Hyundai Ending Auto Loan and Lease Payment Protection Program

By Liz Opsitnik
Wednesday, Mar 30 2011 10:58

Hyundai will end its Assurance buyer protection program tomorrow, which allowed buyers of new Hyundai vehicles to turn the car back in without penalty if they lost their job.

Since the incentive program started in January 2009, 350 Hyundai owners used the program to turn their vehicle back in, The Detroit News reports.

Several competitors, including Ford, offered similar programs, but Hyundai's was the longest-running and most successful. If you bought a new Hyundai vehicle and lost your job or income during the first year of ownership, and couldn't make the auto loan or lease payments, Hyundai's program allowed you to return the vehicle without penalty. The program was offered in conjunction with Walkaway, who covered up to $7,500 in negative equity on new Hyundai vehicles if the vehicle was turned back in.

2011 Hyundai Elantra

Buyers of new Hyundai vehicles will not be offered the auto loan/lease payment protection program starting next month, which covered your payments if you lost your job.

The most attractive feature of the Assurance auto loan and lease payment protection program was that it didn't affect your credit score if you had to turn the vehicle back in. Most times, if you lose your job and can't make your auto loan or lease payments, you'd have to sell the vehicle, which would most likely be upside-down and worth less than what is owed to the lender.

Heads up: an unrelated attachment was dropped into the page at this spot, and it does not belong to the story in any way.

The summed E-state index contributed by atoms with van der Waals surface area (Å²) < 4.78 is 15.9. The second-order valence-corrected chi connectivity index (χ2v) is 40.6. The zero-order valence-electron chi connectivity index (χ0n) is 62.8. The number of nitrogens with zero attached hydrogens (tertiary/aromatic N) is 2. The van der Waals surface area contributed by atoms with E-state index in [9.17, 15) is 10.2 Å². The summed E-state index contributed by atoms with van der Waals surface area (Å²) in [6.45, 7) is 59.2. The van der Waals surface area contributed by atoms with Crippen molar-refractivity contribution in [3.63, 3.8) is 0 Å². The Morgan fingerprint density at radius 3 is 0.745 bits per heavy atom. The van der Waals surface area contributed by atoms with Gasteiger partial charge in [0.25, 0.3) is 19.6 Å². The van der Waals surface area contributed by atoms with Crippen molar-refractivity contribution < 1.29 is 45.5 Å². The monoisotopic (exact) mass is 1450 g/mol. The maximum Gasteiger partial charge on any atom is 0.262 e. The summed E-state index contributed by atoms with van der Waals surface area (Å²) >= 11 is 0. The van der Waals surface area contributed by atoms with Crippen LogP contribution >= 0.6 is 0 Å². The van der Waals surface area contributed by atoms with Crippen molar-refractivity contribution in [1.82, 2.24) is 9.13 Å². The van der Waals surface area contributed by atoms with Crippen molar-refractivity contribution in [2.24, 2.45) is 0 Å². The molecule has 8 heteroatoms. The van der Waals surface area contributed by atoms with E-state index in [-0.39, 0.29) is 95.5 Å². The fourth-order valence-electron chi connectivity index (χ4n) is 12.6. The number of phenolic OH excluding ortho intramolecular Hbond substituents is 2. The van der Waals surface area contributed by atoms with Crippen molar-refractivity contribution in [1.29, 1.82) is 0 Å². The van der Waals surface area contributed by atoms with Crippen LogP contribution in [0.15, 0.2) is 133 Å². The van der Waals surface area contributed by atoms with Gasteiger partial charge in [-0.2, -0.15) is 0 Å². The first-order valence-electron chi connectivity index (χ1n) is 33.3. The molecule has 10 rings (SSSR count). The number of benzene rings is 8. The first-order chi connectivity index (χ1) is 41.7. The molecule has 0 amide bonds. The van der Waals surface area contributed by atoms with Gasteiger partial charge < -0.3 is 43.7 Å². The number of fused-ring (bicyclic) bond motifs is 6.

If you couldn't sell the vehicle, monthly payments would most likely fall behind. Late payments on an auto loan or lease will negatively affect your credit score. If you let the vehicle become repossessed, this would have a significant impact on your credit score, which would make it very difficult to qualify for an auto loan or lease in the future when you land a new job and need another vehicle.

Hyundai's end to the payment protection program is a sign of an improving economy. Even though Hyundai offered the program for more than two years, the automaker has not had to rely on 0 percent auto loan rates to sell its vehicles. Hyundai generally offers low interest rates, cash incentives and lease deals, but rarely offers interest-free financing, unlike some of its competitors, who continually offer 0 percent rates.


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